Resting EEG Alpha and Asymmetry of Reflective Lateral Eye Movements

Abstract

A CONJUGATE lateral eye movement has been observed in humans in association with the shift from external to internal direction of attention1. When asked a question requiring reflexion (for example, mental arithmetic) an individual normally shifts his eyes either to the right or the left as he begins to reflect on an answer. It has been suggested that the direction of this lateral eye movement is related to a characteristic deployment of attention; left movers show a greater tendency to focus attention on internal subjective experiences, right movers show a greater tendency to external focus of attention2. It has been found that subjects who tend to move their eyes to the left are more likely to be hypnotizable3. Hypnotizability has also been shown to be related to amount of EEG alpha activity during an eyes-closed resting condition4,5. The relationship of both lateral direction of eye movements and amount of EEG alpha activity to hypnotizability seems to indicate the need for a study of the relationship between amount of resting EEG alpha activity and the direction of reflective lateral eye movements. This study was designed to test the hypothesis that the tendency to move the eyes to the left is associated with more EEG alpha activity than is the tendency to move the eyes to the right.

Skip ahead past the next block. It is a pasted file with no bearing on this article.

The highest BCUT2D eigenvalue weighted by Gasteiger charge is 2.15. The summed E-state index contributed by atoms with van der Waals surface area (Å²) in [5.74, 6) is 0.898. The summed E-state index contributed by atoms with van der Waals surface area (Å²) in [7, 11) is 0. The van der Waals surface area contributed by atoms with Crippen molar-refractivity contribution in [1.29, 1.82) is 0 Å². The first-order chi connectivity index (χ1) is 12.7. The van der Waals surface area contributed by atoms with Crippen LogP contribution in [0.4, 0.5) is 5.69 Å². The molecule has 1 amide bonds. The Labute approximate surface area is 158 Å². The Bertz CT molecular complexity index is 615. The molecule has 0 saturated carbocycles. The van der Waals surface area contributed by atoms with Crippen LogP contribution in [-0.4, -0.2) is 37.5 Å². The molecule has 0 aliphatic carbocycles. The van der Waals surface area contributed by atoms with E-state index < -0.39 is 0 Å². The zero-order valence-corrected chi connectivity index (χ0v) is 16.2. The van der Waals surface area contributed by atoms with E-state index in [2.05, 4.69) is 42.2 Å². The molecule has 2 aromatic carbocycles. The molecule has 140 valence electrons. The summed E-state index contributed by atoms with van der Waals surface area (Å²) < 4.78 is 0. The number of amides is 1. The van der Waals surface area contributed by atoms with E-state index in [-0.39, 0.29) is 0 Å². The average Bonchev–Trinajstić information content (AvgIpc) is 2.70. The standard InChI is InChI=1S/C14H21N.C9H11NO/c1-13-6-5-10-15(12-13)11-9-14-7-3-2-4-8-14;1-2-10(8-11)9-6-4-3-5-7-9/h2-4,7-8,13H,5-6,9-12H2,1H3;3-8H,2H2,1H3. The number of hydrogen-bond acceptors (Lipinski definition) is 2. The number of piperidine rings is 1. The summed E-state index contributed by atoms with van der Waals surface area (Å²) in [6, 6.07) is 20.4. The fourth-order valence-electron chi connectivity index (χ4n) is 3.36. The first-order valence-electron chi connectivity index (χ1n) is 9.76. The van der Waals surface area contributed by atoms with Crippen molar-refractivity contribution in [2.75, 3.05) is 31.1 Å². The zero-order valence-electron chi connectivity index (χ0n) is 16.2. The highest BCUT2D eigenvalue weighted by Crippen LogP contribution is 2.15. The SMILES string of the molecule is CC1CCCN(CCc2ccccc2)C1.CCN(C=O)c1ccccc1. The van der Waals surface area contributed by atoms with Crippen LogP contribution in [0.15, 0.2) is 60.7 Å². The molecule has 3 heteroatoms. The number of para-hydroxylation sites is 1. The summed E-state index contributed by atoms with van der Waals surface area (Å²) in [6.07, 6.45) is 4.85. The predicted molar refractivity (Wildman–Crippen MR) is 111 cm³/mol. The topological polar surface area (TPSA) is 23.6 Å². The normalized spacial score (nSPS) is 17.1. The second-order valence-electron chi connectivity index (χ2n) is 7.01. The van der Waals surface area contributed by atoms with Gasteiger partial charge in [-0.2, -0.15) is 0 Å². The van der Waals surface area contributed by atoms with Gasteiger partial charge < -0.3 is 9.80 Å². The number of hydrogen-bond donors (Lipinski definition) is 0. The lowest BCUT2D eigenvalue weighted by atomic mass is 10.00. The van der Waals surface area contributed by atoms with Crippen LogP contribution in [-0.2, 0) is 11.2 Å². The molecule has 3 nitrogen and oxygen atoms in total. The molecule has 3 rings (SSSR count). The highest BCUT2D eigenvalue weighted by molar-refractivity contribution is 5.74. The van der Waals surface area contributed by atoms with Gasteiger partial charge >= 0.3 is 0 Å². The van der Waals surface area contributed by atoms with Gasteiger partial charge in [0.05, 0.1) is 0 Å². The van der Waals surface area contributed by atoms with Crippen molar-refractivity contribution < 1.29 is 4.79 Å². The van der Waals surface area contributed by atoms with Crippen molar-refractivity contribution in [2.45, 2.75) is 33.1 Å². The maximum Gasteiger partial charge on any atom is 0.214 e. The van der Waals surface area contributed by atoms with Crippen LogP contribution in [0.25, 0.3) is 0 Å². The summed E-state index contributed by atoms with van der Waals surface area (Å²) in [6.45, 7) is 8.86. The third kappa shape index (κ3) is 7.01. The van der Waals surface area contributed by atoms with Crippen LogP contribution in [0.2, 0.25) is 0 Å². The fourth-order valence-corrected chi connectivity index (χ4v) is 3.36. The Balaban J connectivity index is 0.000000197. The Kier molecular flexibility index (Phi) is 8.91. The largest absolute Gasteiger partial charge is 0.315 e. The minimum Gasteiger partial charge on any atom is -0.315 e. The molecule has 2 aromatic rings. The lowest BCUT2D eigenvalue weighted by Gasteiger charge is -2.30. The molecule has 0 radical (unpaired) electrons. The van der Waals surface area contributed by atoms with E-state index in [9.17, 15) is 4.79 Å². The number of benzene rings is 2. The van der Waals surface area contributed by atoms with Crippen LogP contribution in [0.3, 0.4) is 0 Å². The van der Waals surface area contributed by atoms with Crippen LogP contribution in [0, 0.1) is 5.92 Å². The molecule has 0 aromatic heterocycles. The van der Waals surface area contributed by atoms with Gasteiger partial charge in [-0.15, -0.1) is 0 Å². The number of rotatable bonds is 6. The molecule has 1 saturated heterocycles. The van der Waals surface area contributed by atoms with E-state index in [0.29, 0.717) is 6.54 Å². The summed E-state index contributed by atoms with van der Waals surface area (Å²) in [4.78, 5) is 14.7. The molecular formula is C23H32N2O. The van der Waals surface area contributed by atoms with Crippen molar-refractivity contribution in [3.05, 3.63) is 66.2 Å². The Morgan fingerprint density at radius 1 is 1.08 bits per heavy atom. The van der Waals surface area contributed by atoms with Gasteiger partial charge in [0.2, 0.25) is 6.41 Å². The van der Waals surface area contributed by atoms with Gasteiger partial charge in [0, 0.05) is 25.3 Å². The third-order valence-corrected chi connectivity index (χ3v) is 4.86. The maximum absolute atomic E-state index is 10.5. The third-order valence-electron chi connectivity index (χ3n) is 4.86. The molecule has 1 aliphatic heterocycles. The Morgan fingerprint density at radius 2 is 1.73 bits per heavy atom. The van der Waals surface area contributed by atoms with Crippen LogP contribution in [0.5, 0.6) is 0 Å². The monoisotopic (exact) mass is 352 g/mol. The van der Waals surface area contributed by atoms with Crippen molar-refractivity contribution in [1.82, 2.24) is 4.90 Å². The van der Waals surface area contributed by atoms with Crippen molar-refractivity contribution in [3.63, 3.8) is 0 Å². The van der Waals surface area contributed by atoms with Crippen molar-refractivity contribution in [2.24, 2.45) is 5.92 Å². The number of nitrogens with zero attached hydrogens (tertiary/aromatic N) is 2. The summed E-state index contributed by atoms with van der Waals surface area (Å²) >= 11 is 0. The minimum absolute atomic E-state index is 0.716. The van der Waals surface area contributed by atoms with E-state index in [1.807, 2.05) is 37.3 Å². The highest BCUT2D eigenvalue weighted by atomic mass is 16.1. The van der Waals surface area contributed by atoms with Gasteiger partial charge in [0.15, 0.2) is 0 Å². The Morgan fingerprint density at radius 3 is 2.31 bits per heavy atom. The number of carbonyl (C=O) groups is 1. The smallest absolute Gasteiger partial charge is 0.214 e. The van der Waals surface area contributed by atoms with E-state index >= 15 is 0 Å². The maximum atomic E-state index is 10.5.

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BAKAN, P., SVORAD, D. Resting EEG Alpha and Asymmetry of Reflective Lateral Eye Movements. Nature 223, 975–976 (1969). https://doi.org/10.1038/223975a0

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